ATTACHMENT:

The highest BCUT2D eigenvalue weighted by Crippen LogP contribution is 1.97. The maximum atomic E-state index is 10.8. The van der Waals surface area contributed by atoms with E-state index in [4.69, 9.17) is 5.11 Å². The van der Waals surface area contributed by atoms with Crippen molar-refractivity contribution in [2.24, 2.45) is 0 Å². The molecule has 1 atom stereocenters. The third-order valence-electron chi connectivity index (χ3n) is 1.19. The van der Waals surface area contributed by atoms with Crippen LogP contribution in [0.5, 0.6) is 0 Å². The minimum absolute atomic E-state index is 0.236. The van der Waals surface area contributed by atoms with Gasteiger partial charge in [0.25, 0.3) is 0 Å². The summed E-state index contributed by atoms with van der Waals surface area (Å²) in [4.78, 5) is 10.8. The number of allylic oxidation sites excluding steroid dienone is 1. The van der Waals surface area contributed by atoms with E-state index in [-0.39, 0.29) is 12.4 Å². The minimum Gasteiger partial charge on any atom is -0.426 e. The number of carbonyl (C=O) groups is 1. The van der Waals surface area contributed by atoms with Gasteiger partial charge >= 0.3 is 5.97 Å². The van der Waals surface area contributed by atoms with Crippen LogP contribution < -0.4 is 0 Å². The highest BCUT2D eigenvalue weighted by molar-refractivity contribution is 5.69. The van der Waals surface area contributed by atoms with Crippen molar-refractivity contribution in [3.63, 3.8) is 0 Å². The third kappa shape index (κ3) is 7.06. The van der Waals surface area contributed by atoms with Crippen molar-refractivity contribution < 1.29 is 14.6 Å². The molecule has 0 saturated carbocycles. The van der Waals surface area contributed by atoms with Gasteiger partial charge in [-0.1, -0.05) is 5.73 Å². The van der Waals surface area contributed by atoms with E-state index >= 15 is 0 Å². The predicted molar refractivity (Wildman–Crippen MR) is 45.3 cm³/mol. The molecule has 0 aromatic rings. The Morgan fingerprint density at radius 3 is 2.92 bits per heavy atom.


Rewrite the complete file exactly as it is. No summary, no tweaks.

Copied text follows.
The highest BCUT2D eigenvalue weighted by Crippen LogP contribution is 1.97. The maximum atomic E-state index is 10.8. The van der Waals surface area contributed by atoms with E-state index in [4.69, 9.17) is 5.11 Å². The van der Waals surface area contributed by atoms with Crippen molar-refractivity contribution in [2.24, 2.45) is 0 Å². The molecule has 1 atom stereocenters. The third-order valence-electron chi connectivity index (χ3n) is 1.19. The van der Waals surface area contributed by atoms with Crippen LogP contribution in [0.5, 0.6) is 0 Å². The minimum absolute atomic E-state index is 0.236. The van der Waals surface area contributed by atoms with Gasteiger partial charge in [0.25, 0.3) is 0 Å². The summed E-state index contributed by atoms with van der Waals surface area (Å²) in [4.78, 5) is 10.8. The number of allylic oxidation sites excluding steroid dienone is 1. The van der Waals surface area contributed by atoms with E-state index in [-0.39, 0.29) is 12.4 Å². The minimum Gasteiger partial charge on any atom is -0.426 e. The number of carbonyl (C=O) groups is 1. The van der Waals surface area contributed by atoms with Gasteiger partial charge >= 0.3 is 5.97 Å². The van der Waals surface area contributed by atoms with Crippen LogP contribution < -0.4 is 0 Å². The highest BCUT2D eigenvalue weighted by molar-refractivity contribution is 5.69. The van der Waals surface area contributed by atoms with Crippen molar-refractivity contribution in [3.63, 3.8) is 0 Å². The third kappa shape index (κ3) is 7.06. The van der Waals surface area contributed by atoms with Crippen molar-refractivity contribution < 1.29 is 14.6 Å². The molecule has 0 saturated carbocycles. The van der Waals surface area contributed by atoms with Gasteiger partial charge in [-0.1, -0.05) is 5.73 Å². The van der Waals surface area contributed by atoms with E-state index >= 15 is 0 Å². The predicted molar refractivity (Wildman–Crippen MR) is 45.3 cm³/mol. The molecule has 0 aromatic rings. The Morgan fingerprint density at radius 3 is 2.92 bits per heavy atom.